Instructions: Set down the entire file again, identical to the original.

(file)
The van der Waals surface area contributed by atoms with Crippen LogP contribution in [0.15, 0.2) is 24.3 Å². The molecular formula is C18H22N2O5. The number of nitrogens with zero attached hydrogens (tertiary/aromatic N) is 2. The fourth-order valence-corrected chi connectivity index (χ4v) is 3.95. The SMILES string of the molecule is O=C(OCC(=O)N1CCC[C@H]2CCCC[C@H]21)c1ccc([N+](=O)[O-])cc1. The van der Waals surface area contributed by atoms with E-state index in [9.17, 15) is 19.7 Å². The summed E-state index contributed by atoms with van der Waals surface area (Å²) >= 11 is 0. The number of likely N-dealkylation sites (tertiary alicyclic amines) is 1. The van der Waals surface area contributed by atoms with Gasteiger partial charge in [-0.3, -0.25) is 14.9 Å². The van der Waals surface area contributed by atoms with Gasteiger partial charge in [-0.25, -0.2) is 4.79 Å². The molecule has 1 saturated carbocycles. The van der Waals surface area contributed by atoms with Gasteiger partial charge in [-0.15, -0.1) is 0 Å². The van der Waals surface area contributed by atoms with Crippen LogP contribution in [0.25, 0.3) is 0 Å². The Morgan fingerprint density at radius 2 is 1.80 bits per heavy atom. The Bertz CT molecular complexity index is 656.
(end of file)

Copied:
The van der Waals surface area contributed by atoms with Crippen LogP contribution in [0.15, 0.2) is 24.3 Å². The molecular formula is C18H22N2O5. The number of nitrogens with zero attached hydrogens (tertiary/aromatic N) is 2. The fourth-order valence-corrected chi connectivity index (χ4v) is 3.95. The SMILES string of the molecule is O=C(OCC(=O)N1CCC[C@H]2CCCC[C@H]21)c1ccc([N+](=O)[O-])cc1. The van der Waals surface area contributed by atoms with E-state index in [9.17, 15) is 19.7 Å². The summed E-state index contributed by atoms with van der Waals surface area (Å²) >= 11 is 0. The number of likely N-dealkylation sites (tertiary alicyclic amines) is 1. The van der Waals surface area contributed by atoms with Gasteiger partial charge in [-0.3, -0.25) is 14.9 Å². The van der Waals surface area contributed by atoms with Gasteiger partial charge in [-0.25, -0.2) is 4.79 Å². The molecule has 1 saturated carbocycles. The van der Waals surface area contributed by atoms with Gasteiger partial charge in [-0.15, -0.1) is 0 Å². The van der Waals surface area contributed by atoms with Crippen LogP contribution in [0.25, 0.3) is 0 Å². The Morgan fingerprint density at radius 2 is 1.80 bits per heavy atom. The Bertz CT molecular complexity index is 656.